Introduction to Genetics 2: Writing down genetic recipes

If genes are like recipes what language are they written in? How does DNA encode information and what exactly is a gene?

Previously in this series: Introduction to Genetics 1: Genes are like recipes for blueberry muffins

If genetics is about recipes, how are these recipes written down? Organisms don’t actually have little books inside them, but they have something similar – DNA. DNA is the twisty shaped molecule with its famous double helix shape. It is effectively a long, twisted, ladder, and at both ends of each rung a special molecule is attached, which is called a base.

There are four possible bases: cytosine (C), guanine (G), adenine (A) and thymine (T). These bases are the alphabet of genetic recipes – instructions are written as a sequence of C, G, A, and T along the side of the DNA ladder. So if you want to read a DNA ‘book’ you simply look along one side of the ladder, and read off each molecule as a letter. So you might have a molecule that looks like this:

C – G
A – T
T – A
T – A
A – T
G – C

If we look down the left side of the ladder we can read off “CATTAG”. But how about the other side? This is where one of the special properties of DNA comes into play. Each base can only pair with one other base across the ladder: A pairs with T, and C pairs with G. So each side of the ladder is effectively the same information. If we read the right hand side of the ladder we get “GTAATC”. Look at the pairing rule, and you can see that it is very easy to translate – replace G with C, T with A, A with T, etc. Because of the way DNA is interpreted (read) in living organisms, it doesn’t actually matter which side you read.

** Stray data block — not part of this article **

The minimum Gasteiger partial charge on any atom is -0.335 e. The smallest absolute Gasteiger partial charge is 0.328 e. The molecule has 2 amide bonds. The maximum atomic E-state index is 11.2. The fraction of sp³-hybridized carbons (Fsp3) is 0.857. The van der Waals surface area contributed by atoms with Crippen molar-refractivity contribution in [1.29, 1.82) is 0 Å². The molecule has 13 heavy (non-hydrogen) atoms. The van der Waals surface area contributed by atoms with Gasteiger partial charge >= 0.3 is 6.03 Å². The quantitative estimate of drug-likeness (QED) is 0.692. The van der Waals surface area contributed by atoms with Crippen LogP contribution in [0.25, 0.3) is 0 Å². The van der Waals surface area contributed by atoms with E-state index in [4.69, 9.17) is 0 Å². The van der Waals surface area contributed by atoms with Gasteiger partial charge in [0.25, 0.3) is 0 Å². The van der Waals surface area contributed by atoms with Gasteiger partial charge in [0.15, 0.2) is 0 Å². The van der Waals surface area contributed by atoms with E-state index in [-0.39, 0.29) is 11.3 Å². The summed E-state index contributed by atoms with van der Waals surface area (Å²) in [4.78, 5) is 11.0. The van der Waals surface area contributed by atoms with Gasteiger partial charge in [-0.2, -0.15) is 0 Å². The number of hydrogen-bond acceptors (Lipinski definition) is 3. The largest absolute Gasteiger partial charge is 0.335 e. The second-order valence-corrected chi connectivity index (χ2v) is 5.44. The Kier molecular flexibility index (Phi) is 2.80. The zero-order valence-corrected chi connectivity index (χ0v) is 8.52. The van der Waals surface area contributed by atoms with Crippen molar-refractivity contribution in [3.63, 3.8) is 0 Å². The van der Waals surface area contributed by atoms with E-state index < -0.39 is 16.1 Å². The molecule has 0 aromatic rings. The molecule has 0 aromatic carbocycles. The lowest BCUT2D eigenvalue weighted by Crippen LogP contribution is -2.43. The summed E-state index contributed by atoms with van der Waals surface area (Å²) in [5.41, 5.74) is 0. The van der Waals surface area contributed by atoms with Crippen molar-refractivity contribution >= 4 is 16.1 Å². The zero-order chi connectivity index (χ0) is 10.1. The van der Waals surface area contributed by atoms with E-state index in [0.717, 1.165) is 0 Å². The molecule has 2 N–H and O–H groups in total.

So far so good – we have a recipe written down in DNA, and it is written down in the alphabet of the four bases. So a DNA recipe can be represented as something like ‘CTATTGGAAGGCTGCCACTCTCCC’. And finally, we can start talking about genes!

A gene is simply a section of DNA that encodes instructions for making specific proteins. Only a small amount of the DNA in cells actually does this. Some of the rest of it plays a part in regulating the gene parts of the DNA, but we don’t actually know what most of the DNA does – it might be that it doesn’t do anything! You can think of DNA as being a bit like the following paragraph.

Banana grape soda banana grape soda soda soda soda Cream together sugar, butter and beaten eggs, fold in flour and chocolate chips and bake soda soda chestnut chestnut soda banana grape soda banana grape soda snake snake snake snake snake snake snake snake If you are on a diet then use low fat margarine instead of butter in these recipes snake snake snake and hamster snake and grass snake and snake and banana grape soda banana grape soda banana grape soda brushy brushy rat brushy brushy rat soda Pour milk into glass rat gerbil mouse hamster rat gerbil hamster rat gerbil rat rat rat hamster banana grape soda.

This paragraph contains two recipes (genes) – one for making chocolate chip cookies, and one for making glasses of milk (some genes are simpler than others). There is also a section of gene regulation, which modifies the genes in certain environments. When we talk about genes, we mean specifically those sections of DNA that carry the instructions for making proteins.



Recipes are written down in a human language (eg English) in books.
Genes are written down in bases in DNA molecules.

Unlike in books, a lot of the stuff written down in DNA molecules is irrelevant or unused – only some sections of the DNA actually contains meaningful recipes (genes).

In the first section we said a genotype was like a recipe for an organism. But really it is more like a whole collection of recipes – each gene is a little recipe, and if you follow all the recipes in the right way you will end up with a pony!

Next in this series: Introduction to Genetics 3: Reading DNA recipes

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